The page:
Even with the increase in coal exports to European as well as Asian markets, the increased use of natural gas for power generation and decreased industrial demand will continue to force U.S. coal companies to reduce production to conform to overall reduced demand for coal as an energy source, Shinn said. Other factors that continue to affect coal production include a dwindling coal reserve base, greater regulation by the U.S. Environmental Protection Agency and the U.S. Mine Safety and Health Administration, the redeployment of capital dollars to metallurgical coal mines versus steam coal mines, the ability to borrow money for recapitalization of mines in general and the inability of mining companies to acquire new mining permits. These factors will continue to put upward pressure on coal production costs during 2012 and beyond.

Off-spec coal bought in 2011, Illinois Basin test in 2012

SCE&G continues to expand its coal specifications by purchasing coal of lower quality where practical and acceptable to a coal-burning plant. During 2011, SCE&G took delivery of 908,874 tons with contracted Btu/lb values less than its traditional specs. A major portion of this coal was blended and consumed at the Cope plant.

SCE&G is further evaluating the fuel flexibility for all of its coal-fired plants. This evaluation considers fuels from different regions of the U.S. and South America with multiple sulfur, ash and Btu/lb levels. Currently, transportation rates, and in some cases original plant design, make coal from other basins non-competitive with Central Appalachia due in large part to significant differences in coal qualities that could impact plant operations.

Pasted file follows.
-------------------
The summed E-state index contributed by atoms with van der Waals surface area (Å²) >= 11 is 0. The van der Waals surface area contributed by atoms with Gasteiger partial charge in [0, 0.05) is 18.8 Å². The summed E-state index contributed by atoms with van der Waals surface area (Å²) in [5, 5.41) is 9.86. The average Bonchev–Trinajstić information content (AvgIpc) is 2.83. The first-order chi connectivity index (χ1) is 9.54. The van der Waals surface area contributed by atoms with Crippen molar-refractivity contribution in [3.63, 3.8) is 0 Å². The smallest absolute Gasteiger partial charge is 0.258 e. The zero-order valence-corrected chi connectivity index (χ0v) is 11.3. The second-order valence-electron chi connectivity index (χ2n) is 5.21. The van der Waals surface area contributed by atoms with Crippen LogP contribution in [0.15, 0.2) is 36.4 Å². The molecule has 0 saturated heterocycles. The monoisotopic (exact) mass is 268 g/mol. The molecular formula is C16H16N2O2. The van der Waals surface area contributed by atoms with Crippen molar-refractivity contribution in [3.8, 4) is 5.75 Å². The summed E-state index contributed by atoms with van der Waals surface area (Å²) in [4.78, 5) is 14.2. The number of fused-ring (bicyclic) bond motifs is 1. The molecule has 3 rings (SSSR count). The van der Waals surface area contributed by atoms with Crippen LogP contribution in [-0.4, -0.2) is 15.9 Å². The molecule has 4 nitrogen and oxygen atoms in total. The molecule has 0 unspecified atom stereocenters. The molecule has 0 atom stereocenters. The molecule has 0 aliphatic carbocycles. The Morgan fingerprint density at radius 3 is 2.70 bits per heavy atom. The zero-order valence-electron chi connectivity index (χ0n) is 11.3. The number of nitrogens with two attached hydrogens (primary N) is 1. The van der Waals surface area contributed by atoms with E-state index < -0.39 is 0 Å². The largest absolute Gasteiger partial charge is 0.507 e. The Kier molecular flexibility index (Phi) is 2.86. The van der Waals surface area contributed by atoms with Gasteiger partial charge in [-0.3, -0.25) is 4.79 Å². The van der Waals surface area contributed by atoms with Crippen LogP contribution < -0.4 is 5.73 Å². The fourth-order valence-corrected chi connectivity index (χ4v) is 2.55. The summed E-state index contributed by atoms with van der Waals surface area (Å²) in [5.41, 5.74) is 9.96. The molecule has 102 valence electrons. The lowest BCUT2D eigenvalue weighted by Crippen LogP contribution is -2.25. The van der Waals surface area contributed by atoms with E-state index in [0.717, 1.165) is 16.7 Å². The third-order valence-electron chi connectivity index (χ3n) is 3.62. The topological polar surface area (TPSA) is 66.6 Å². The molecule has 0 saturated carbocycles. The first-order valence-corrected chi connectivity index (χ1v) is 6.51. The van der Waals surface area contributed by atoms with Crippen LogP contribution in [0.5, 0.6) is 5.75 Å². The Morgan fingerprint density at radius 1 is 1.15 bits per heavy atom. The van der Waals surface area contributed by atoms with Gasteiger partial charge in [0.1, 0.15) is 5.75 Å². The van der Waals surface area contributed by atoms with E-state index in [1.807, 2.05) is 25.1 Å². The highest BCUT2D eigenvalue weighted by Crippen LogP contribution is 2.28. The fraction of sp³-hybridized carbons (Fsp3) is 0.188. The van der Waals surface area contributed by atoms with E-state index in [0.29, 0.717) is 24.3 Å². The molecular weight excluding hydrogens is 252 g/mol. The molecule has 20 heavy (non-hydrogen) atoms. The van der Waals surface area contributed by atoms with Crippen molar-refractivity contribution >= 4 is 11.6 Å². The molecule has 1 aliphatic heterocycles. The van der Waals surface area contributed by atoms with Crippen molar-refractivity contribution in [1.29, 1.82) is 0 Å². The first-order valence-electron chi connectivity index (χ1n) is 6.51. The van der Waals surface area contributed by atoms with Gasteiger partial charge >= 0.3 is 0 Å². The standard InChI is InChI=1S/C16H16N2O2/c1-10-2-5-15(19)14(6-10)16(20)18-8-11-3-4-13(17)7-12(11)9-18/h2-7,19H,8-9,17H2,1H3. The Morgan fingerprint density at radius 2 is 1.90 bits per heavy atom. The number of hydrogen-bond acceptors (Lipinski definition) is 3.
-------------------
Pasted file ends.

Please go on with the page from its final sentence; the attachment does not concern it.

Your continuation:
In 2012, SCE&G will test burn an Illinois Basin coal blend at Cope to gauge the impact on operational costs and plant reliability. Although coal from the Illinois Basin does not meet SCE&G’s system coal quality specs, this coal could yield a very competitive delivered cost per million Btu when compared to Central Appalachian coals, if the test burns demonstrate that operational costs and reliability are not adversely impacted, Shinn reported.

In 2009, the company initiated legal action against several unnamed coal suppliers for non-performance, Shinn said. The company’s claims against all suppliers but one have either been settled or litigated before the American Arbitration Association. The one unresolved case is scheduled to be heard, subject to any scheduling delays that may arise, later this year before the American Arbitration Association. Net benefits received as a result of resolved claims were applied to reduce fuel costs when the benefits were realized.